Can you hang weights in the right place to make the equaliser balance?

Complete the squares - but be warned some are trickier than they look!

Use the interactivity to find out how many quarter turns the man must rotate through to look like each of the pictures.

Can you work out what shape is made when this piece of paper is folded up using the crease pattern shown?

Have a go at making a few of these shapes from paper in different sizes. What patterns can you create?

This practical activity challenges you to create symmetrical designs by cutting a square into strips.

Can you sort these triangles into three different families and explain how you did it?

We have a box of cubes, triangular prisms, cones, cuboids, cylinders and tetrahedrons. Which of the buildings would fall down if we tried to make them?

Eight children each had a cube made from modelling clay. They cut them into four pieces which were all exactly the same shape and size. Whose pieces are the same? Can you decide who made each set?

A hundred square has been printed on both sides of a piece of paper. What is on the back of 100? 58? 23? 19?

Can you describe a piece of paper clearly enough for your partner to know which piece it is?

Here are some arrangements of circles. How many circles would I need to make the next size up for each? Can you create your own arrangement and investigate the number of circles it needs?

If you hang two weights on one side of this balance, in how many different ways can you hang three weights on the other side for it to be balanced?

Buzzy Bee was building a honeycomb. She decided to decorate the honeycomb with a pattern using numbers. Can you discover Buzzy's pattern and fill in the empty cells for her?

How many balls of modelling clay and how many straws does it take to make these skeleton shapes?

Here are some rods that are different colours. How could I make a dark green rod using yellow and white rods?

This challenge involves eight three-cube models made from interlocking cubes. Investigate different ways of putting the models together then compare your constructions.

Here are shadows of some 3D shapes. What shapes could have made them?

This challenge is about finding the difference between numbers which have the same tens digit.

Can you work out the domino pieces which would go in the middle in each case to complete the pattern of these eight sets of 3 dominoes?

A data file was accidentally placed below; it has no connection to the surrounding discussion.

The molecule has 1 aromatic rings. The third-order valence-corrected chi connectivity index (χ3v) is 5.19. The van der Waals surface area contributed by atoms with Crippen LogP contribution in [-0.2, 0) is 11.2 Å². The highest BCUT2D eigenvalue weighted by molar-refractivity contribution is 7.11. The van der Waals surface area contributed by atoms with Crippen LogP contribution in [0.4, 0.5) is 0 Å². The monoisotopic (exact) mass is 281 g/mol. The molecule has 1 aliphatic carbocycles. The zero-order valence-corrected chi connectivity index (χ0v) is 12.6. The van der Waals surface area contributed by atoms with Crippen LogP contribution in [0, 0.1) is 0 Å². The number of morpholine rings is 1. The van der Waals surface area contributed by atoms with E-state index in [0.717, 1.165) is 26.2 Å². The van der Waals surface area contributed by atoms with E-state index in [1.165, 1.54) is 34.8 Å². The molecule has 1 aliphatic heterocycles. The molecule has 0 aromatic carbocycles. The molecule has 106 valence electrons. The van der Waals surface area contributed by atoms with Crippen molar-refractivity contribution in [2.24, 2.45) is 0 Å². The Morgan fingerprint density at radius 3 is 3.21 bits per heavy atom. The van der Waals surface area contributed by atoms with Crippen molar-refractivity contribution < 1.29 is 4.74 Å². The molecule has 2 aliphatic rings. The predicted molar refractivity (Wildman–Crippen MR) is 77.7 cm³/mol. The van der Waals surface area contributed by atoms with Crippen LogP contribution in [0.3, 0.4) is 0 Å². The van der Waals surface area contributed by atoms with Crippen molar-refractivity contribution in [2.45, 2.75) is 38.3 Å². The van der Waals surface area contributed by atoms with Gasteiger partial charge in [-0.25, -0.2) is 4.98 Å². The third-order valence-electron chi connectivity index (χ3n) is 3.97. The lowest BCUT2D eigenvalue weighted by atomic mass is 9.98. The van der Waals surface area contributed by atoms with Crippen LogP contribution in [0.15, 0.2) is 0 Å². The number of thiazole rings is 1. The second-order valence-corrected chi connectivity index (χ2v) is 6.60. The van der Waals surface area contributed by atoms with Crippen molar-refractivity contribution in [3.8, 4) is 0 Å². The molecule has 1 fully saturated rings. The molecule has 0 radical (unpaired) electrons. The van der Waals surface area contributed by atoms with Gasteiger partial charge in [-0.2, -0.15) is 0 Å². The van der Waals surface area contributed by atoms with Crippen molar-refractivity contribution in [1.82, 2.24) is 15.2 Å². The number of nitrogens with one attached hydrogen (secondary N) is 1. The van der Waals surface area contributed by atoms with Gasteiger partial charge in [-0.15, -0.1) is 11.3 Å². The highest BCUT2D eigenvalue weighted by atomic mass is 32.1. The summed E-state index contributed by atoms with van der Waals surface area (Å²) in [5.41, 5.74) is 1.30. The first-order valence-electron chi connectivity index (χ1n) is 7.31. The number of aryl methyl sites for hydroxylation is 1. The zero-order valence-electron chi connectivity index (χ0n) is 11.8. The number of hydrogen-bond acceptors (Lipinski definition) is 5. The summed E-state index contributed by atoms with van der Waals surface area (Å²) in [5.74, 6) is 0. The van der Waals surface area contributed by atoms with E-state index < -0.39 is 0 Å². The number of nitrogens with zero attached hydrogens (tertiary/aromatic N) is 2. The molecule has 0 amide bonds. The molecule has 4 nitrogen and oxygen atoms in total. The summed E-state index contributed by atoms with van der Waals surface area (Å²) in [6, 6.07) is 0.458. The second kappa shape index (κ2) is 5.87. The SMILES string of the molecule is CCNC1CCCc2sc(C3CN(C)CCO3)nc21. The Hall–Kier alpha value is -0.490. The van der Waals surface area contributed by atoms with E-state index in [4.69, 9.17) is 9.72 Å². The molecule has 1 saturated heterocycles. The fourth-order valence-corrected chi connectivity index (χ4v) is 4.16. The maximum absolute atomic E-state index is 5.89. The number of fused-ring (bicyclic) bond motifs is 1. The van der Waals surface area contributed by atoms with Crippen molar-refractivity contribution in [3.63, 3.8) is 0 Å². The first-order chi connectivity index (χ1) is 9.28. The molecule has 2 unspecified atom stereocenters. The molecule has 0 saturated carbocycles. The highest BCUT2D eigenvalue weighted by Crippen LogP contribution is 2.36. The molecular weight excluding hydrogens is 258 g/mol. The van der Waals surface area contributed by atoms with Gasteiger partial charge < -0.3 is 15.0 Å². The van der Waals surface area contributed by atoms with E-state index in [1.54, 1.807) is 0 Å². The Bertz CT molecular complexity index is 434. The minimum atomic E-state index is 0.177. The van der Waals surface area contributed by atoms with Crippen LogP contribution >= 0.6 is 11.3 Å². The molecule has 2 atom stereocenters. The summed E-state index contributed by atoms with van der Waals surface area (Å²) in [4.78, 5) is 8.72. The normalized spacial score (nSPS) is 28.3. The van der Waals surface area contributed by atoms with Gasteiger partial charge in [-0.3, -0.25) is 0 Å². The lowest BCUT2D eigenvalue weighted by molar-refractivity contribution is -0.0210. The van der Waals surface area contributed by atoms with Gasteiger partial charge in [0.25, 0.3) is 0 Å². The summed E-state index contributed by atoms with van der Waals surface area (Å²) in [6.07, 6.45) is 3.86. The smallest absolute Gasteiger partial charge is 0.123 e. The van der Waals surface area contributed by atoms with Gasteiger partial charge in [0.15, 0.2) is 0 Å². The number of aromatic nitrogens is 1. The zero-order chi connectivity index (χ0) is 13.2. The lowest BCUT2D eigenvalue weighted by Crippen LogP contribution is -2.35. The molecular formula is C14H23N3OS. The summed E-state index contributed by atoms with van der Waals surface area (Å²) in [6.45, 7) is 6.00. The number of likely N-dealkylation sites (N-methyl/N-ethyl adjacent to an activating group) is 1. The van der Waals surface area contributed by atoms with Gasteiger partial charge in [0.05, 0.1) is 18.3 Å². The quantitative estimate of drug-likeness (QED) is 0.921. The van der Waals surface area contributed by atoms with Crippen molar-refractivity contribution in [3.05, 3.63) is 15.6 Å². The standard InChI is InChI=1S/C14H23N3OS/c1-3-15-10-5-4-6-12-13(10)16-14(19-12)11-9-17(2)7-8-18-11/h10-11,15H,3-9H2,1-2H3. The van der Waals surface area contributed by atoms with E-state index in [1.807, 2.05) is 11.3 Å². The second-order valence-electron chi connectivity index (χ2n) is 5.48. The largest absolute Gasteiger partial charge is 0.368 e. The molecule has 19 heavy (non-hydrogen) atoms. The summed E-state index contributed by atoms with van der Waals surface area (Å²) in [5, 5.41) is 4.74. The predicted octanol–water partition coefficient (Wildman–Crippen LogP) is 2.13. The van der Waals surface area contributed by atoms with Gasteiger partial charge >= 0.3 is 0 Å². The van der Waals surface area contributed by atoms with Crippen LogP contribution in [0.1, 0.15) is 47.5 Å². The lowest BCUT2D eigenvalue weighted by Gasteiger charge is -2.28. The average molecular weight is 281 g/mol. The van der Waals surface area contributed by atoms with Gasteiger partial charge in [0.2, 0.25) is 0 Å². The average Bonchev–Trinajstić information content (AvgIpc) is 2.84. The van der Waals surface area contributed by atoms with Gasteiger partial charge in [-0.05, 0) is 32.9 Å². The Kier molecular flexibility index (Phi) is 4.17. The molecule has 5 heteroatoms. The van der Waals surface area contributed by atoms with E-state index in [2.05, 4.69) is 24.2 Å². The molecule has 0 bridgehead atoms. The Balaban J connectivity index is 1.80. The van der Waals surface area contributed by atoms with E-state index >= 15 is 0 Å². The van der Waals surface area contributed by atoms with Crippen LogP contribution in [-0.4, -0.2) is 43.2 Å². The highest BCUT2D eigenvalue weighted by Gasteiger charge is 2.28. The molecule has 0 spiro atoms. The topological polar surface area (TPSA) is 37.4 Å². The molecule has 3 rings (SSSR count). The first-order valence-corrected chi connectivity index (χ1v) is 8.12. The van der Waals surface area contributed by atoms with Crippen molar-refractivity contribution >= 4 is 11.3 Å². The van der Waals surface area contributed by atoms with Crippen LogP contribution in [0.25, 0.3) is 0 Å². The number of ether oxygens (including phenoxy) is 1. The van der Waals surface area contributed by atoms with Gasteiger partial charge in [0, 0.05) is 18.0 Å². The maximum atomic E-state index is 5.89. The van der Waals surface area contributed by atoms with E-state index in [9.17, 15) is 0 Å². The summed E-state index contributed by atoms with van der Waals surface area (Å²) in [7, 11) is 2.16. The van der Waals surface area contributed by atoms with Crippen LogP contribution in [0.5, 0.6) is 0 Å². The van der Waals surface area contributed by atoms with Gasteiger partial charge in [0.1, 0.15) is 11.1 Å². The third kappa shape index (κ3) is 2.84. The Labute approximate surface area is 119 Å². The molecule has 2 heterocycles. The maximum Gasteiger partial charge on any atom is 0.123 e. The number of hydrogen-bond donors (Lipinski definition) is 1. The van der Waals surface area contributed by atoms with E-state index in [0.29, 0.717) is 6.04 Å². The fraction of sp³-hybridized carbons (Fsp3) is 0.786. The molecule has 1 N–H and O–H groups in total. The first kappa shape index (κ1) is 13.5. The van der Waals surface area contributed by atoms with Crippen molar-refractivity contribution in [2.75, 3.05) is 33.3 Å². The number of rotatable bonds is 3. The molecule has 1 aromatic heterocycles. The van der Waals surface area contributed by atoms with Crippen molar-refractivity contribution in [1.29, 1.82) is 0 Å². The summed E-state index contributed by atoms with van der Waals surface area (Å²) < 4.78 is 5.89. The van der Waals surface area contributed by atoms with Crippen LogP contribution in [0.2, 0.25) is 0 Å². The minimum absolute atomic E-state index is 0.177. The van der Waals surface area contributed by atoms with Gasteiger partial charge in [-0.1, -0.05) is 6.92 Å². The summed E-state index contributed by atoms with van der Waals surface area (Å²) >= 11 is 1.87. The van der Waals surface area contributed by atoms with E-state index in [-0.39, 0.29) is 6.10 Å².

Jack's mum bought some candles to use on his birthday cakes and when his sister was born, she used them on her cakes too. Can you use the information to find out when Kate was born?

An activity centred around observations of dots and how we visualise number arrangement patterns.

If there are 3 squares in the ring, can you place three different numbers in them so that their differences are odd? Try with different numbers of squares around the ring. What do you notice?

Use the information about Sally and her brother to find out how many children there are in the Brown family.

How would you create the largest possible two-digit even number from the digit I've given you and one of your choice?

Sort the houses in my street into different groups. Can you do it in any other ways?

Throw the dice and decide whether to double or halve the number. Will you be the first to reach the target?

Can you use the numbers on the dice to reach your end of the number line before your partner beats you?

Try this matching game which will help you recognise different ways of saying the same time interval.

Use the interactivity to help get a feel for this problem and to find out all the possible ways the balls could land.

What two-digit numbers can you make with these two dice? What can't you make?

How could you estimate the number of pencils/pens in these pictures?

An investigation looking at doing and undoing mathematical operations focusing on doubling, halving, adding and subtracting.

Create a pattern on the left-hand grid. How could you extend your pattern on the right-hand grid?

Mr Gilderdale is playing a game with his class. What rule might he have chosen? How would you test your idea?

My cube has inky marks on each face. Can you find the route it has taken? What does each face look like?

Investigate which numbers make these lights come on. What is the smallest number you can find that lights up all the lights?

On Friday the magic plant was only 2 centimetres tall. Every day it doubled its height. How tall was it on Monday?

How many different triangles can you draw on the dotty grid which each have one dot in the middle?

There are three baskets, a brown one, a red one and a pink one, holding a total of 10 eggs. Can you use the information given to find out how many eggs are in each basket?

In this town, houses are built with one room for each person. There are some families of seven people living in the town. In how many different ways can they build their houses?

You have a set of the digits from 0 – 9. Can you arrange these in the 5 boxes to make two-digit numbers as close to the targets as possible?